by Dan Smith
About six months ago I caught a glimpse of the remains of a land speed record car on the TV show "American Pickers."
That sent me looking for the car all around the Ormond Beach-Holly Hill area. Few clues to its whereabouts were offered on the program and the producers at the History Channel would give out no details. I approached practically everyone I knew for help and drove out several tanks of gasoline in my search. Imagine my surprise when about a month ago I received an email from James McLynas asking for my assistance in verifying the history of a car he had just purchased.
Yep, it was my car.
Now I was supposed to help the new owner. The irony was not lost on friends, family and me.
Of course, I agreed to help. I take my job as unofficial beach racing historian for the city of Ormond Beach very seriously and considered it to be my duty. The car in question is a 1931 one-off Pierce Arrow racer that is powered by a factory straight eight engine with four one barrel down draft carburetors. The car has full instrumentation, including a 300-mph aircraft speedometer. The outer shell is missing, but was obviously made of fabric and dope, as were the airplanes of that period.
Soon after that first email, I met with James at the Halifax Historical Museum. He had driven over from his home in the Tampa Bay area at my suggestion to pore over the archives at the museum. Did the car ever run our beach? Who built it? Was it entered in a class other than Malcolm Campbell's Bluebird, which then ruled the beach? In 1931 and '32, the Bluebird set records in the 250 mph range and I knew this car would not be able to reach such speeds. After two days, few clues were produced.
What we do know is the car was last purchased in 1988 in Ormond Beach. Before that it may have rested in the basement of Pappy Hankinson's hotel in Orange City. That big wood framed building is now The Heritage Inn. How long the car could have been there is not certain, but it may have resided there for 40 years or more. Another lead suggested the car could have been built by "One Finger" Fengler who worked at the Indianapolis Speedway for many years. That proved to be a dead end when we discovered that Fengler did make a similar streamlined racecar, but not the Pierce Arrow.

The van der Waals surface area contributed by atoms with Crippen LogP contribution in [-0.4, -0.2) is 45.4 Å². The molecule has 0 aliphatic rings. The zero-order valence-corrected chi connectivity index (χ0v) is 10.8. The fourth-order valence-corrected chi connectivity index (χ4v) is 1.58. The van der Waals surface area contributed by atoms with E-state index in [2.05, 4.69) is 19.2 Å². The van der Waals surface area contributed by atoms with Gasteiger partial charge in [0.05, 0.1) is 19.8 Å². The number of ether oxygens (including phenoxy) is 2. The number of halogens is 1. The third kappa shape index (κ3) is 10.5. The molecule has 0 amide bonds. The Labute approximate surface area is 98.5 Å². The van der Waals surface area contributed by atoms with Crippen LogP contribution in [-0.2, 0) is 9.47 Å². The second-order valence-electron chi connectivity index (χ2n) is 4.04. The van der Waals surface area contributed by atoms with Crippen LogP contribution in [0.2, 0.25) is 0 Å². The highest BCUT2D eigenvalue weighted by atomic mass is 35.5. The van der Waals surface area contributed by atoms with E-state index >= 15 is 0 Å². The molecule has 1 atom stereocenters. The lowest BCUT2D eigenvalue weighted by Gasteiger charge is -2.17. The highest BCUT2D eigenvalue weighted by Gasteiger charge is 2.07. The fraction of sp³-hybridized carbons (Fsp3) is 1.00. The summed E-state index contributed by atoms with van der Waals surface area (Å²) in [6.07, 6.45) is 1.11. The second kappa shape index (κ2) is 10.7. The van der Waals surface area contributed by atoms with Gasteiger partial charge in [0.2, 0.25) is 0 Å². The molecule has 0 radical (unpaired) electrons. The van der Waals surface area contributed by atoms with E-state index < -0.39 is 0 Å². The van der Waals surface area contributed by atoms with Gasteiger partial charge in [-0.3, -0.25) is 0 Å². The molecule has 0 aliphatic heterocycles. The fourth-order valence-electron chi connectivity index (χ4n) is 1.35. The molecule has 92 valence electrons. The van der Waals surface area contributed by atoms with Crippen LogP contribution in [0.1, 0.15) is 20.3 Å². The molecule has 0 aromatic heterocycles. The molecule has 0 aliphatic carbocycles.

Another tip was the car was only a movie prop built for the 1937 Jimmy Stewart movie "Speed." I discounted that right away for this car is much too complete to be a prop. Besides, no one would begin a movie car with such a high dollar machine as a Pierce Arrow.
Eventually James discovered the car may have a connection to Preston Tucker, the famed auto builder whose life was captured in the movie starring Jeff Bridges. Tucker was an exec at P. A. in Buffalo, N.Y. during the early 1930s and was very interested in racing. He had been impressed by a speed record set at the Bonneville Salt Flats in a stock Pierce Arrow driven by Ab Jenkins. It seems entirely plausible he ordered the car be made to try and better that record. So far we have been unable to nail that down.
In my search I have contacted Bill Warner of the Amelia Island Concours, Buz McKim of the NASCAR Hall of Fame, and recently got off a letter to Jay Leno. James has reached out to Don Davidson of the Indy museum, and is trying to reach Francis Ford Coppola, the director of "The Godfather." Coppola has ties to the Tucker family and is a car collector.
In the meantime, I know one of you reading this could have a tip for us. Search your memory. Did you see the car on the beach? At Ormond Beach? At Orange City? Anything could be a help in solving a mystery. (Please direct any information to my email or phone number that follows this column.)
Dan Smith is on the board of directors for the Ormond Beach Historical Society and The Motor Racing Heritage Association and is the author of two books, "The World's Greatest Beach" and "I Swear the Snook Drowned." Email questions and comments to firstname.lastname@example.org or call (386) 441-7793.